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What's Really in a Fast Food Hamburger

Is the patty pink slime or real beef? Is the bun loaded with more than just belly-ballooning empty carbs?

Whether you're ordering from McDonald's or Burger King, fast food hamburgers have a distinct, addicting quality. For decades, many people have wondered what goes on behind the curtains of these patty-prepping assembly lines. What do they put into burgers that makes them so juicy and irresistibly good?

While most fast food chains state that they use 100 percent beef, there are many more components to the burger than meets the eye. From the way the meat is treated to the ingredients in the sauce, toppings, and bread, there's so much more lurking in your bun than you imagined. Read on to find out what exactly goes into your fast food hamburgers. Then, scroll through the 40 Most Iconic Fast Food Meals of All Time.

100 Percent Beef

big mac
Courtesy of McDonald's

Although fast-food critics would love to think burgers are made of "pink slime" rather than beef, McDonald's has clarified that the use of lean beef trimmings was discontinued in 2011, CNet reports.

"McDonald's USA serves only 100 percent USDA-inspected beef—no preservatives, no fillers, no extenders—period," the website stated. "Prior to 2011, to assist with supply, McDonald's USA, like many other food retailers, used this safe product [lean beef trimmings] but it is no longer part of our supply."

While the Big Mac's official ingredient list mirrors this statement, a reporter with Good Morning America was invited to a McDonald's food plant in California to see for himself. The footage reveals white-robed factory workers confirming that the fast-food giant uses a mixture of both lean and fatty beef trim from cuts such as chuck, round, and sirloin.


Ground beef

While the Golden Arches discloses that beef is the only ingredient in their patty, they stray away from mentioning how their cattle are raised. A 2017 report by several public interest organizations, Chain Reaction III, reveals that although McDonald's announced a goal to curb the use of medically-important antibiotics in their beef supply, the company's "Vision on Antibiotic Stewardship" ultimately never established a deadline.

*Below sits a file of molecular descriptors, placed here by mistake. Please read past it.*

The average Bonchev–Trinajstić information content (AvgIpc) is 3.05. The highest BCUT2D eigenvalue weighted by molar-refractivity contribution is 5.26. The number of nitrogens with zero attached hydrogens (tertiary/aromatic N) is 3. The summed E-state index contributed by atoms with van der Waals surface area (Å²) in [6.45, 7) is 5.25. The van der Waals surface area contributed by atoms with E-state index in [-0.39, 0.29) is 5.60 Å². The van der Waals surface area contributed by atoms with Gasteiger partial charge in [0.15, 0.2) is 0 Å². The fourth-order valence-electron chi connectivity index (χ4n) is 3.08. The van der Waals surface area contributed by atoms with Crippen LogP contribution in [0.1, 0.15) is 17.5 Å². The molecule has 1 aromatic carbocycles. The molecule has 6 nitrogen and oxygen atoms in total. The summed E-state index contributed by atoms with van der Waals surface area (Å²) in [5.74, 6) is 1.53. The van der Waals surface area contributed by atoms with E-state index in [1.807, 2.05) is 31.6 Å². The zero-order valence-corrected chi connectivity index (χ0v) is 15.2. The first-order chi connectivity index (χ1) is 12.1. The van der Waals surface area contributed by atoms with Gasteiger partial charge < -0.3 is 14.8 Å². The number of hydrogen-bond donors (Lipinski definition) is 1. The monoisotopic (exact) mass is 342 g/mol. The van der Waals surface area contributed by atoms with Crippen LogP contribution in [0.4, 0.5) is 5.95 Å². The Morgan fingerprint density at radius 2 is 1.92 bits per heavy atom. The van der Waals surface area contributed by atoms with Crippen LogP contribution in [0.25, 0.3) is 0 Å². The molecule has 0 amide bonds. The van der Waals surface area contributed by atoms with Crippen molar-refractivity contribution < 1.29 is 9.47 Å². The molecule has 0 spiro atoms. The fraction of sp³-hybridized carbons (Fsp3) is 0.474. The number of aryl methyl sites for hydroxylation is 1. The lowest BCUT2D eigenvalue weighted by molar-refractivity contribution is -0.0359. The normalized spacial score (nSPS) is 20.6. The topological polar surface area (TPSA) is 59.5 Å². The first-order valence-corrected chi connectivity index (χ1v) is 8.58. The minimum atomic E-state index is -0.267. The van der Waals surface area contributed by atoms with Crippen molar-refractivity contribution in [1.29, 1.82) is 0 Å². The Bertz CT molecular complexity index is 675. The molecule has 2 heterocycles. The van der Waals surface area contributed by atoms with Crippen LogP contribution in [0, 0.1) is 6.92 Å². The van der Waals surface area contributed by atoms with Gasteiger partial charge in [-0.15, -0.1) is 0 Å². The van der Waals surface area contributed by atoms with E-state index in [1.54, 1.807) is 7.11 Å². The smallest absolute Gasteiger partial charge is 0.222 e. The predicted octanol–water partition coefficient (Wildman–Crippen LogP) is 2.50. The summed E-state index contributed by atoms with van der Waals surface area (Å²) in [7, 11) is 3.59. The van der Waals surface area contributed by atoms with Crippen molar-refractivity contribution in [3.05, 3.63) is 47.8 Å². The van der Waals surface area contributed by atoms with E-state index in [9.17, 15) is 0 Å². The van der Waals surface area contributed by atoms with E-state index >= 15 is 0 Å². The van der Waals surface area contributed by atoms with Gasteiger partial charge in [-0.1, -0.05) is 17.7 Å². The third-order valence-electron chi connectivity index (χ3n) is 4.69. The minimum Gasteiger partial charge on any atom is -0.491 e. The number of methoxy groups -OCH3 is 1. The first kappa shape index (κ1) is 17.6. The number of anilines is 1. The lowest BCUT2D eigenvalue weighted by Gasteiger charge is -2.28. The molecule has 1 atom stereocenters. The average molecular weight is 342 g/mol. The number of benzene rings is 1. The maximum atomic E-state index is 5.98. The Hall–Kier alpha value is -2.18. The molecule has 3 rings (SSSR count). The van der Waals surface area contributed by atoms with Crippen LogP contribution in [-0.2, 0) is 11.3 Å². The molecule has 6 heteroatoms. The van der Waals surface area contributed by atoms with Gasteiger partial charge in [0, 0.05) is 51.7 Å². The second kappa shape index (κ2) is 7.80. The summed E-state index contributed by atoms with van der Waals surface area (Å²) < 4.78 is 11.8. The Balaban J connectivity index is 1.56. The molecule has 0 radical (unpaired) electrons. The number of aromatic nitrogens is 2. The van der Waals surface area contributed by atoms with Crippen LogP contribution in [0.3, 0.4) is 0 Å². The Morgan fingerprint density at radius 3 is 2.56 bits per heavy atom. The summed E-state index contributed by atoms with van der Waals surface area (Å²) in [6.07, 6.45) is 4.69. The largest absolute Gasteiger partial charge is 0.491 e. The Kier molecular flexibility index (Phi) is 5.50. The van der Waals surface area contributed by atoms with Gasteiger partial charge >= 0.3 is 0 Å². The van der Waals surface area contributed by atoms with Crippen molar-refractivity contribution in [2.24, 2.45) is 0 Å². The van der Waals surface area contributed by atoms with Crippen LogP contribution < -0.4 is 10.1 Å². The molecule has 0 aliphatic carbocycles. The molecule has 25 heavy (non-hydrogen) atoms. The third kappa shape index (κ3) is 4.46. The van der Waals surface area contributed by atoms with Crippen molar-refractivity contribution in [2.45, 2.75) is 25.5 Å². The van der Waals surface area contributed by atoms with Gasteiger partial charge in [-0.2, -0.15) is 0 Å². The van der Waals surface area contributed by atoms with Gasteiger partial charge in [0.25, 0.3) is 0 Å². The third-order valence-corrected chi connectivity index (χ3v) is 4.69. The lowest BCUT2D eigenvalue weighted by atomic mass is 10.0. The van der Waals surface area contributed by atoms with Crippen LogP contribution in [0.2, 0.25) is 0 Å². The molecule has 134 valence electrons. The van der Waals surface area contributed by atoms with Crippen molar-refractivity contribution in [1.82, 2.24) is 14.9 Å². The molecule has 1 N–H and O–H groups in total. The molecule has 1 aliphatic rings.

Other popular burger chains guilty of using medically-important antibiotics in their 100 percent beef patties include Burger King and Jack in the Box, which both failed to set time-bound commitments to ceasing use of the meds.

Why is it so important for fast food companies to cut antibiotics out of their meat? The Chain Reaction III report explains that rampant usage of antibiotics in our food supply can result in the development of antibiotic-resistant bacteria coupled with the "declining ability of antibiotics to cure diseases they once easily vanquished." The Centers for Disease Control and Prevention states that at least 23,000 Americans die each year from antibiotic-resistant infections—and the toll is likely to rise.

Potassium Sorbate and Other Food Additives

Cornstarch flour

Most fast food chains are transparent about their meat's production process, but the other ingredients that go into their beef patties? It gets murky. For example, Jack in the Box states that it uses 100 percent beef in its burgers, but a comprehensive Ingredient & Allergen Statement lists a slew of other ingredients found in the patty including saturated-fat-filled hydrogenated cottonseed oil, natural flavors, corn fiber, corn starch, and sugar.

A&W also boasts that its burgers are made of 100 percent beef, but a closer look at the ingredient list reveals that the chain adds some sketchy additives as seasoning—allowing them to make good on their claim that the burger is, in fact, only ground beef. The seasoning includes ingredients such as appetite-spiking MSG derivatives, disodium inosinate and disodium guanylate, sugar, cornstarch, and silicon dioxide (an anti-caking agent).

But the additives don't stop at the burgers. Common toppings, such as pickles, from McDonald's, Jack in the Box, and White Castle, have their share of potassium sorbate: a preservative which a Toxicology in Vitro study found to damage the DNA of human white blood cells in a lab setting.

Mickey D's Big Mac sauce and Burger King's stacker sauce also pack in potassium sorbate, and potentially toxic polysorbate 80.

Food Coloring


Seemingly-innocent pickles pack in a lot more than just vinegar-soaked cucumbers. Potentially allergy-inducing dyes such as Yellow #5 are present in Jack in the Box, White Castle, and Burger King's pickles.

Even the tomatoes aren't just pure fruit: Whataburger coats its ruby-hued slices with a far-from-appetizing vegetable-, petroleum-, beeswax-, and/or shellac-based wax or resin. Yes, shellac. You know the top coating that makes your mani shine?

The Bottom Line


Fast food burgers aren't the unhealthiest meals on the planet. It's fine to enjoy a drive-thru bun once in a while, but it's when you make those trips more frequently and tack on other toppings that the meal itself becomes unhealthy. Fast food chains, such as Wendy's and McDonald's, have vowed to reduce their use of antibiotics on meat, but until government agencies enforce regulations against the injudicious use of antibiotics on meat, consider making your own hamburger at home with organic, grass-fed beef. And if you're craving a bite of a Big Mac without too much guilt, you can always omit the special sauce and pair the burger with a side salad to add more satiating fiber to your meal.

April Benshosan
April is a born-and-raised Brooklynite who has a passion for all things health, wellness, and tastebud-related. Read more about April
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